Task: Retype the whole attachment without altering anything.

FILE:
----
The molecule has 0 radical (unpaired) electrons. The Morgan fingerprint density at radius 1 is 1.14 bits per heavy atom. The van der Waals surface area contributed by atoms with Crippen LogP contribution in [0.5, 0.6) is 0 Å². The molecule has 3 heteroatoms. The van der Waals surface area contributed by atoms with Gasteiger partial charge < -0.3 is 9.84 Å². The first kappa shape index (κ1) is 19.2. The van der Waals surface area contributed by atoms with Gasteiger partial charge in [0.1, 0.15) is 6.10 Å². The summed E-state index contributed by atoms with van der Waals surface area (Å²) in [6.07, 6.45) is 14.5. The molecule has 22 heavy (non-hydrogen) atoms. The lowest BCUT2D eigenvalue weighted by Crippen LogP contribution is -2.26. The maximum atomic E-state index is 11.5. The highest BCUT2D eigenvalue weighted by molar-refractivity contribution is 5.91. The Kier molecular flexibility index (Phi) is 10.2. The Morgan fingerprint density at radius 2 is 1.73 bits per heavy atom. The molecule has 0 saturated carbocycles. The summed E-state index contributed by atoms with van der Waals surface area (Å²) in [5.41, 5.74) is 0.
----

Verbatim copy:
The molecule has 0 radical (unpaired) electrons. The Morgan fingerprint density at radius 1 is 1.14 bits per heavy atom. The van der Waals surface area contributed by atoms with Crippen LogP contribution in [0.5, 0.6) is 0 Å². The molecule has 3 heteroatoms. The van der Waals surface area contributed by atoms with Gasteiger partial charge < -0.3 is 9.84 Å². The first kappa shape index (κ1) is 19.2. The van der Waals surface area contributed by atoms with Gasteiger partial charge in [0.1, 0.15) is 6.10 Å². The summed E-state index contributed by atoms with van der Waals surface area (Å²) in [6.07, 6.45) is 14.5. The molecule has 22 heavy (non-hydrogen) atoms. The lowest BCUT2D eigenvalue weighted by Crippen LogP contribution is -2.26. The maximum atomic E-state index is 11.5. The highest BCUT2D eigenvalue weighted by molar-refractivity contribution is 5.91. The Kier molecular flexibility index (Phi) is 10.2. The Morgan fingerprint density at radius 2 is 1.73 bits per heavy atom. The molecule has 0 saturated carbocycles. The summed E-state index contributed by atoms with van der Waals surface area (Å²) in [5.41, 5.74) is 0.